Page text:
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5 reasons why you should not fear aging

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March 26th, 2013
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How you view your aging is your choice,” says Karen Kansler, MA, RN, BSN, community outreach nurse for MedStar Good Samaritan Hospital in Baltimore, Md. “You don’t have to be influenced by a youth-obsessed culture. Today’s seniors are viewing old age in a different way than their parents did, and research on seniors and aging reveals many reasons why this life stage can in fact be something to look forward to.”

1. Your experience is valuable

Seniors acquire a substantial amount of knowledge, perspective, and experience throughout their lives and are finding more ways to share what they know. “Retirement is not what it used to be,” Kansler says. “Many people stay employed full- or part-time. Some build on their experience and embark on new careers.”

If you want to volunteer, experts say you don’t have to look far. “Senior volunteer opportunities are increasing in a variety of settings, including museums, zoos, hospitals, and even within assisted living facilities,” says Forrest Hong, PhD, LSCW, CMC, chair of the National Association of Social Workers Aging Specialty Practice Section Committees.

Experience Corps is a unique volunteer program that trains older adults to tutor children from economically challenged schools. While this program (which can be found in 19 U.S. cities) is designed to benefit children and help you gain a sense of purpose, it may also boost your cognitive health. A study of the program’s tutors over time showed that they improved in a number of functional areas, including time management, organizing, and remembering details.

2. With age comes happiness

The stereotype of the crotchety elder is just that—a stereotype. Several studies have demonstrated that, in fact, the oldest adults are the happiest. One University of Chicago study that got a lot of attention followed a representative sample of Americans for a period of 30 years. Their happiness levels were measured through all the ups and downs of life. The researchers found that the likelihood of feeling happy and satisfied with life increases 5% with every ten years of age.

The reasons for this are multifold. Seniors are more likely to have accepted their achievements and have more realistic expectations. Other research has revealed that older adults are more socially active than many of their younger counterparts. “Staying connected with others helps today’s seniors maintain a sense of happiness and contentment,” Kansler says.

3. The best anti-aging medicine is free and easy to take

No more fruitless searches for the magic pill. Experts the world over have already found it. “Regular exercise is the best way to combat the disability and infirmity that can come with old age,” says Vrinda Suneja, M.D., medical director at Fox Run, an Erickson Living community in Novi, Mich. “Along with the physical benefits, there are also proven cognitive and emotional benefits—an 80-year-old can achieve the same level of well-being as a 60-year-old if that person is physically active.”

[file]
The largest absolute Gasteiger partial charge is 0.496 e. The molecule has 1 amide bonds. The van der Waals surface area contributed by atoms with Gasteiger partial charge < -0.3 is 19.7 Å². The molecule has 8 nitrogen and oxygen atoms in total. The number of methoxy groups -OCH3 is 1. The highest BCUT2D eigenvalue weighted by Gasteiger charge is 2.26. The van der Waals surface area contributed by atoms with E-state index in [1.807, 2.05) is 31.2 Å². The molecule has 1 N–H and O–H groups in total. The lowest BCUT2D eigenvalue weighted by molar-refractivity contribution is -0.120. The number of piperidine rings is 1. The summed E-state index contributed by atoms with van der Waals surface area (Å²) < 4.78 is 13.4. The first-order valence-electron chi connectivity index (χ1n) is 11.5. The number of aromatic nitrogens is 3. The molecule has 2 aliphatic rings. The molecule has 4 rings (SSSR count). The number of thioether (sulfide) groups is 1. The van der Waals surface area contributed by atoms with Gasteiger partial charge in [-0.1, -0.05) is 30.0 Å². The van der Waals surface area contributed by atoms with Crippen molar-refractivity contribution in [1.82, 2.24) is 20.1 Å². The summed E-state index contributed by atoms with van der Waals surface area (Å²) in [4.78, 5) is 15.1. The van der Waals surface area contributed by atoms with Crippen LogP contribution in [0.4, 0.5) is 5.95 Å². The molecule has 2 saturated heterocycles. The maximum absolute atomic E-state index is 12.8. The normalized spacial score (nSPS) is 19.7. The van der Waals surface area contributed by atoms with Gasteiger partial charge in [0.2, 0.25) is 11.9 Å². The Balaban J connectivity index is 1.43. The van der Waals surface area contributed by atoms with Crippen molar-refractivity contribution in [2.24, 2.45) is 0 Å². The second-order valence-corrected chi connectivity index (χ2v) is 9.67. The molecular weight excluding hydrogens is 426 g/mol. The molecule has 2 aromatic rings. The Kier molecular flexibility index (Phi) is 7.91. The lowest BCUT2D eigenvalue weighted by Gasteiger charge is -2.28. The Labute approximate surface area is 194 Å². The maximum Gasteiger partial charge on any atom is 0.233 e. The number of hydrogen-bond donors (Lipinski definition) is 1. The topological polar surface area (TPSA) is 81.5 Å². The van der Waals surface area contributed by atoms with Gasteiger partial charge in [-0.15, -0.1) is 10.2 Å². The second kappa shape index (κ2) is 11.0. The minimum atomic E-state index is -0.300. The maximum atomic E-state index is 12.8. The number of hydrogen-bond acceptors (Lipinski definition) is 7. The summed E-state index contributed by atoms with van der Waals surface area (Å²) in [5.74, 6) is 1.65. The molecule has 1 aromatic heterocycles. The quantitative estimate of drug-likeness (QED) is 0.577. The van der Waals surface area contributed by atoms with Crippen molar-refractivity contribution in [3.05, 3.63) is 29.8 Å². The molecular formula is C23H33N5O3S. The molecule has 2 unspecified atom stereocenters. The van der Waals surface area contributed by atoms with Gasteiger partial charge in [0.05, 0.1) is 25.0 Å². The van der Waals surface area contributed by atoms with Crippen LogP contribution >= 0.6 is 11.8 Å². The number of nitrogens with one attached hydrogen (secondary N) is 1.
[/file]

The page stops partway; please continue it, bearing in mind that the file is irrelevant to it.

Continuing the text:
Older adults have more choices than previous generations when it comes to exercise. “There’s been a growth in yoga, Pilates, and other classes that place emphasis on creating flexibility and strength while also keeping our mind and body in sync,” Hong says.

4. Medical advances make it possible to live a better quality life

“The practice of medicine has changed to a prevention focus,” Suneja says. “Early detection and treatment of disease are essential for maintaining independent functioning and to keep people feeling happy and well.”

Heart disease treatment, for instance, has come a long way. “There are more minimally invasive techniques available with regard to cardiac surgery,” says John Wang, M.D., chief of the cardiac catheterization lab at MedStar Union Memorial Hospital in Baltimore, Md. “Even an aortic [heart] valve can now be replaced in a catheterization lab instead of the operating room. Patients can go home after a very short hospital stay with only a tiny incision.”

For many in previous generations, having arthritis meant you were sure to be disabled. “Today, improved developments in how arthritis is managed help keep seniors active and in much less pain,” Suneja says. “We have better medications and more effective joint replacements.”

5. You have more choices than ever before

Technology and trends in aging services alone have created numerous choices for how older adults can live and thrive. “Technological innovations help seniors stay in touch with loved ones, live more comfortably, and stay better informed about their health,” Suneja says.

Senior-specific services are becoming more readily available. “Based on current trends, families and individuals will have more options available to them with respect to where they spend the remaining time of their life,” Hong says. “The concept of assisted living continues to grow, and these facilities are more comprehensive in design and include a variety of levels of care.”

“Getting older is no longer about winding down,” Kansler says. “We’ve learned a lot—the aging experience today is all about learning and living well.”

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